Want to support local Mexican women? Eating tacos could be the answer
Working in the food industry was a given for Rocío Vázquez, who is the daughter of a chef and one of the first food bloggers in Mexico. But it’s her advocacy for both responsible tourism and women’s rights that sets her company Eat Like a Local Mx apart. This Women’s History Month, she tells High Life about the crossover between Mexico City’s street food and activism
Eat Like a Local Mx is all about responsible tourism. I discovered first-hand how tourism can damage local communities. It can lead to gentrification and loss of identity. I aim to create economic growth while preserving the real city and not making it more expensive for local people. We offer food safaris (basically tours, but more adaptable and adventurous) focusing on markets, street food and local people – avoiding the usual tourist traps.
It’s important to me to do away with the bad practices that can come with tourism. One example of how I’m doing this is with the wages I pay. In Mexico, the minimum wage is just $9 a day. My employees make $25 per person per tour, which usually works out to around $150 for four hours.
I really believe that travelling can change people’s perspectives of a country. When tourists come here, we use food as an excuse to introduce them to the real Mexicans – lovely, happy and hard-working people – and change any negative perceptions of the country.
I got the idea for my business from a group of homeless guys I met in Turkey. I was there on a bus tour and everything was so touristic, I didn’t feel like I got to know the place properly at all. One day in Istanbul, I got chatting to these homeless people. They introduced me to the heart of the city and I fell in love with it. I came back to Mexico wanting to recreate the experience I had with this group of locals.
Women’s rights are also a huge part of Eat Like a Local Mx. I only hire women and I make sure to pay them a high wage. I was previously in an abusive relationship that made me realise how important it is for women to make their own money so we never have to stay with someone because we can’t afford to leave.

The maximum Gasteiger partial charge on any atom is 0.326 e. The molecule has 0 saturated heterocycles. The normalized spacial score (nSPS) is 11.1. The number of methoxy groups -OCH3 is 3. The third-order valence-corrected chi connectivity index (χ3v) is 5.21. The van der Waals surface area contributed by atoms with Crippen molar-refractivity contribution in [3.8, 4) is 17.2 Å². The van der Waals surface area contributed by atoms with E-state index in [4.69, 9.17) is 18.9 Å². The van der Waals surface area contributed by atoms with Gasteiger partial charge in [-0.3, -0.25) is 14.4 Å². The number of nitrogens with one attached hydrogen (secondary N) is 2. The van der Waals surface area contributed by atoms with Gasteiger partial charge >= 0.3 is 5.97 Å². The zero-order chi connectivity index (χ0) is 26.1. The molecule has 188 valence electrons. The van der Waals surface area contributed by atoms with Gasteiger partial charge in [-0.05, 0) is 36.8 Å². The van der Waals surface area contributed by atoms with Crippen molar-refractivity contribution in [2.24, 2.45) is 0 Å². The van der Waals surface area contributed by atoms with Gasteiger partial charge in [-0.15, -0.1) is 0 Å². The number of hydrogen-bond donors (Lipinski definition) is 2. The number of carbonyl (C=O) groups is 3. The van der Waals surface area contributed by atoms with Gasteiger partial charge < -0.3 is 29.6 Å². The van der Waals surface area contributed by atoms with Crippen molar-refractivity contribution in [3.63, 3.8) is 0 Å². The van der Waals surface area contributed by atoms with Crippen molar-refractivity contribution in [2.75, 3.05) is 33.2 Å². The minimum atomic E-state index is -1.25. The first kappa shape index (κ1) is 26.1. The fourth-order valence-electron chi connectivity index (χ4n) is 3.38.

When tourists come here, we use food as an excuse to introduce them to the real Mexicans
Wendy is our success story tour guide. We run a social programme that gives local girls finance and sex education and teaches them languages. She told us that her goal was to travel to Europe, so we created a great itinerary for La Merced Market, which she lives next to. It’s an amazing but complicated place with a bad reputation. The safari helps people discover the market but also its people. Tourists meet Wendy’s family, visit her house, and even go up to the rooftop for a view of the whole market. She managed to save up enough money for a 26-day trip in Europe, showing her that her dreams are in her own hands.
The pandemic was amazing for the food industry in our city. Beforehand, publications had dubbed us the best city in the world for food, so tourists were coming. Chefs got overconfident and restaurants were resting on their laurels. But then Covid happened and things weren’t so easy. Tourists stopped visiting and wealthier people moved out of the richer neighbourhoods. The big restaurants closed down. What that did, though, was give other people a chance. In their place we started to see tiny stalls and restaurants opening and selling cheap but incredible food. It made the food scene very diverse. And all in the poorer areas, such as Roma, Condesa, Juárez and Cuauhtémoc, where residents didn’t have the money to leave. Now they’re flourishing.
I try to recommend amazing places that aren’t on most people’s lists so the money doesn’t just stay within the same small group of people. For street food, you have to go to the corner of Colima 121. There’s a stall there whose owner has been selling quesadillas in the same spot for 20 years. Recently the Mexican version of Starbucks opened up shop next door and they’re trying to kick her out because she doesn’t match Colima’s new, fancier aesthetic. So I’d encourage tourists to go there, not only for the great food but as a way of protesting.
Next to her stall is a guy who sells tacos and there you can get what I call ‘The Infinite Taco’. While you wait for your food, he gives away free chicharrón (pork rinds) and tortillas, so you can pay for one taco but eat thousands.
As for restaurants, Costela is owned by ultra-cool queer chef Alexander Suástegui. She moved from Tijuana to Mexico and serves incredible seafood. Try the tostada ceviche bichi, made with Pacific blue shrimp, red onion, cucumber and serrano peppers. Mamma Ricotta is a tiny place owned by Karina Morales. You can get the best pizza in Mexico here and great cocktails too. Every time Carlo Petrini – the founder of the Slow Food Movement – comes to Mexico, he heads straight here.
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